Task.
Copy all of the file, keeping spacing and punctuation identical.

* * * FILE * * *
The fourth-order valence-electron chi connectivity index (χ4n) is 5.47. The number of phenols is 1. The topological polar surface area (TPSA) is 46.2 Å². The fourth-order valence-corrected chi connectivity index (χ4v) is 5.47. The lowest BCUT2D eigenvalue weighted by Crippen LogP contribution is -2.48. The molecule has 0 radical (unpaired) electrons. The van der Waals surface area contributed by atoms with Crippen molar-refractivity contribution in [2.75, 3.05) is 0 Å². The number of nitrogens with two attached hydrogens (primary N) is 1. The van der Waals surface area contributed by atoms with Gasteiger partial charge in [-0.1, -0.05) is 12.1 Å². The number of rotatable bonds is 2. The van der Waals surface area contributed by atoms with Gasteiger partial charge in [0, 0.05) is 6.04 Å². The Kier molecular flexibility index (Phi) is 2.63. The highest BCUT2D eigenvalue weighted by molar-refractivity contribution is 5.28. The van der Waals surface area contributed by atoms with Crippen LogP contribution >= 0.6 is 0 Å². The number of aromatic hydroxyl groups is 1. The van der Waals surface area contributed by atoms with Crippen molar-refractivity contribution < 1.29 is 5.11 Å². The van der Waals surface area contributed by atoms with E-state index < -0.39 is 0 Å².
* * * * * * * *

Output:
The fourth-order valence-electron chi connectivity index (χ4n) is 5.47. The number of phenols is 1. The topological polar surface area (TPSA) is 46.2 Å². The fourth-order valence-corrected chi connectivity index (χ4v) is 5.47. The lowest BCUT2D eigenvalue weighted by Crippen LogP contribution is -2.48. The molecule has 0 radical (unpaired) electrons. The van der Waals surface area contributed by atoms with Crippen molar-refractivity contribution in [2.75, 3.05) is 0 Å². The number of nitrogens with two attached hydrogens (primary N) is 1. The van der Waals surface area contributed by atoms with Gasteiger partial charge in [-0.1, -0.05) is 12.1 Å². The number of rotatable bonds is 2. The van der Waals surface area contributed by atoms with Gasteiger partial charge in [0, 0.05) is 6.04 Å². The Kier molecular flexibility index (Phi) is 2.63. The highest BCUT2D eigenvalue weighted by molar-refractivity contribution is 5.28. The van der Waals surface area contributed by atoms with Crippen LogP contribution >= 0.6 is 0 Å². The number of aromatic hydroxyl groups is 1. The van der Waals surface area contributed by atoms with Crippen molar-refractivity contribution < 1.29 is 5.11 Å². The van der Waals surface area contributed by atoms with E-state index < -0.39 is 0 Å².